In his essay, “Good-bye to Forty-eighth Street,” E. B. White uses two distinct tones toward his subject matter of the problem of human acquisition and inability to shed our possessions. By initiating the essay with a wry and occasionally sarcastic tone, White creates an expectation in the reader that there will be a humorous approach to his subject throughout the essay. This continued singular tone for most of the work makes his last-minute shift to a more wistful and vulnerable approach to his subject an effective, forced reflection for the reader on how we use – often unwittingly – our physical environment to protect our emotional and psychological worlds.
Early in the essay, White suggests that the things in his apartment have a will of their own:
For some weeks now I have been engaged in dispersing the contents of this apartment, trying to persuade hundreds of inanimate objects to scatter and leave me alone. It is not a simple matter. I am impressed by the reluctance of one’s worldly goods to go out again into the world.
The reader knows right away that this will be a tongue-in-cheek narrative; naturally, the narrator is the only one with a will in this series of events, but his suggestion that he is in some kind of battle with the objects in his life is funny. The narrator is in some form of denial. He suggests that he is a victim of some sort of universal scheme.
Goods and chattels seek a man out; they find him even though his guard is up. Books and oddities arrive in the mail. Gifts arrive on anniversaries and fete days. Veterans send ball point pens. Banks send memo books. If you happen to be a writer, readers send whatever may be cluttering up their own lives; I once had a man send me a chip of wood that shows the marks of beaver teeth. Someone dies, and a little trickle of indestructible keepsakes appears, to swell the flood.
This series of random acquisitions as preying on the narrator begins to raise the reader’s eyebrow. The gnawed wood chip is especially noteworthy, as one can imagine no purpose in retaining something like that; yet White did keep it. One might use a bank memo book, but what can one do with beaver-chewed wood chips? By throwing in that ridiculous item, White now creates suspicion that he is more culpable than he admits.
Another day, I found myself on a sofa between the chip of wood gnawed by the beaver and an honorary hood I had once worn in an academic procession. What I really needed at the moment was the beaver himself, to eat the hood. I shall never wear the hood again, but I have too weak a character to throw it away, and I do not doubt that it will tag along with me to the end of my days, not keeping me either warm or happy but occupying a bit of my attic space.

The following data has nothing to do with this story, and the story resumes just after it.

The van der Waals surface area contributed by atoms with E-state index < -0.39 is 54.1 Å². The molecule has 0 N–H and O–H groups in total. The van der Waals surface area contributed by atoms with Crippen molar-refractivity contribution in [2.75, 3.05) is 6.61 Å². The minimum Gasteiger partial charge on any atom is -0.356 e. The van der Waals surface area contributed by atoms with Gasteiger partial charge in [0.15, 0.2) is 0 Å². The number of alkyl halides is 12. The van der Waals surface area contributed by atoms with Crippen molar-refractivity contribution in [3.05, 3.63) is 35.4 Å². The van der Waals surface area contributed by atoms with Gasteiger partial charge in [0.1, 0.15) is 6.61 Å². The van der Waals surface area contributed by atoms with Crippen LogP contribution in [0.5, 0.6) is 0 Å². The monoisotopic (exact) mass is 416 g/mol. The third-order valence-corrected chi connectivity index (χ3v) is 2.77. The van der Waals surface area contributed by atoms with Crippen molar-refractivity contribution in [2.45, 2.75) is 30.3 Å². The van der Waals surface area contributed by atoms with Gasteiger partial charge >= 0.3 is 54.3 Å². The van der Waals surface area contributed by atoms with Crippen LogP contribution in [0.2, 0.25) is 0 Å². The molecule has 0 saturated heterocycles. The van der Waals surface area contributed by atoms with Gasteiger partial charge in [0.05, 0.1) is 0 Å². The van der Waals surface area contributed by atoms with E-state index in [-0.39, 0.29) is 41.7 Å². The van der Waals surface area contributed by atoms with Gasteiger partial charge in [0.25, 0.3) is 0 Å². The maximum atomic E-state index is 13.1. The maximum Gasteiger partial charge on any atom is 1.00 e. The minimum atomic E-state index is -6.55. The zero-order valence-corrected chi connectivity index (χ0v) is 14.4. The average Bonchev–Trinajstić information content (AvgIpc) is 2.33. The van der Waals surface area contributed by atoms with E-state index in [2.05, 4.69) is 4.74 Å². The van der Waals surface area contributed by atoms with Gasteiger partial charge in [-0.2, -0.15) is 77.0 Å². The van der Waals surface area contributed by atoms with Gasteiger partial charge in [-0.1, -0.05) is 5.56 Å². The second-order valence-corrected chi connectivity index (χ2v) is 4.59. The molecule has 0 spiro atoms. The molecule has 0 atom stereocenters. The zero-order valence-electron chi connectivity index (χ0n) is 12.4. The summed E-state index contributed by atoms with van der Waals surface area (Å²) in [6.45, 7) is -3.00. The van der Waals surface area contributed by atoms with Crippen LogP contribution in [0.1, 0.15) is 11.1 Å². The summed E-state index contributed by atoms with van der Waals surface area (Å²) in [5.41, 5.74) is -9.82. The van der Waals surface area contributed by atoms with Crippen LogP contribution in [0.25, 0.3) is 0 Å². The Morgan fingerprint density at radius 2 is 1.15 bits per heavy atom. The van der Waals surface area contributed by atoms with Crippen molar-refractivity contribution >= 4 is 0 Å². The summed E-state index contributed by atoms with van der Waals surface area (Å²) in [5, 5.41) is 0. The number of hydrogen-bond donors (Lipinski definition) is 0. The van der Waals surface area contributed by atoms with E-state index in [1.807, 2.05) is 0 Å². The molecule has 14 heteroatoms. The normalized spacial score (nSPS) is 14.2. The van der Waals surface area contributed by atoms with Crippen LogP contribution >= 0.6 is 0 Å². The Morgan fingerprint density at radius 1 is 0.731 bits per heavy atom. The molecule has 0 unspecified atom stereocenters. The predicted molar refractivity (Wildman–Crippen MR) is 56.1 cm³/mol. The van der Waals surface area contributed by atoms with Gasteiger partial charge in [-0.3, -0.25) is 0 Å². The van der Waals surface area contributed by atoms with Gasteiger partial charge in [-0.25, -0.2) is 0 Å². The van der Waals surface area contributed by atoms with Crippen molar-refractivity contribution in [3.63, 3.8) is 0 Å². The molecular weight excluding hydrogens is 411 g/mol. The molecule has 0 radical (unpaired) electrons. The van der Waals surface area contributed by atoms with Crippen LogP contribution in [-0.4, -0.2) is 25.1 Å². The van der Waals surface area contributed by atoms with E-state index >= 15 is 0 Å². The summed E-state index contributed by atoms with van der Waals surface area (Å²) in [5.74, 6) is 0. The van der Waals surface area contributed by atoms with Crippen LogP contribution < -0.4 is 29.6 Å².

At this point, White decides to lock up the apartment and go to a fair, further enhancing the reader’s growing belief that the narrator is in denial. White meets that belief:
A fair, of course, is a dangerous spot if a man is hoping to avoid acquisition.
For multiple paragraphs after he locks his apartment, White writes about his experience at the fair. It is a seemingly strange shift, until he reconnects with the last lines of the essay, which open, “But that was weeks ago.”
As I sit here this afternoon in this disheveled room, surrounded by the boxes and bales that hold my undisposable treasure, I feel the onset of melancholy.
No more jokes. Now White is allowing himself to feel the pain and loss of leaving the familiar.
After a dozen years of gazing idly at the passing show, I have assembled, quite unbeknownst to them, a cast of characters that I depend on.
Visiting birds, dogs, gardens, “the cat, the vine, the sky, the willow” – now White’s loss is shifting to life. The reader understands that the possessions have only been a cover for busying the narrator with things that are not important. What is painful and held at bay in his emotions is the living elements of his home that he must abandon and cannot take with him. This revelation makes the delivery of White’s final words devastating, when the reader realizes the entire essay has been a protective cover for another reality:
In New York, a citizen is likely to keep on the move, shopping for the perfect arrangement of rooms and vistas, changing his habitation to fortune, whim, and need. And in every place he abandons he leaves something vital, it seems to me, and starts his new life somewhat less encrusted, like a lobster that has shed its skin and is for a time soft and vulnerable.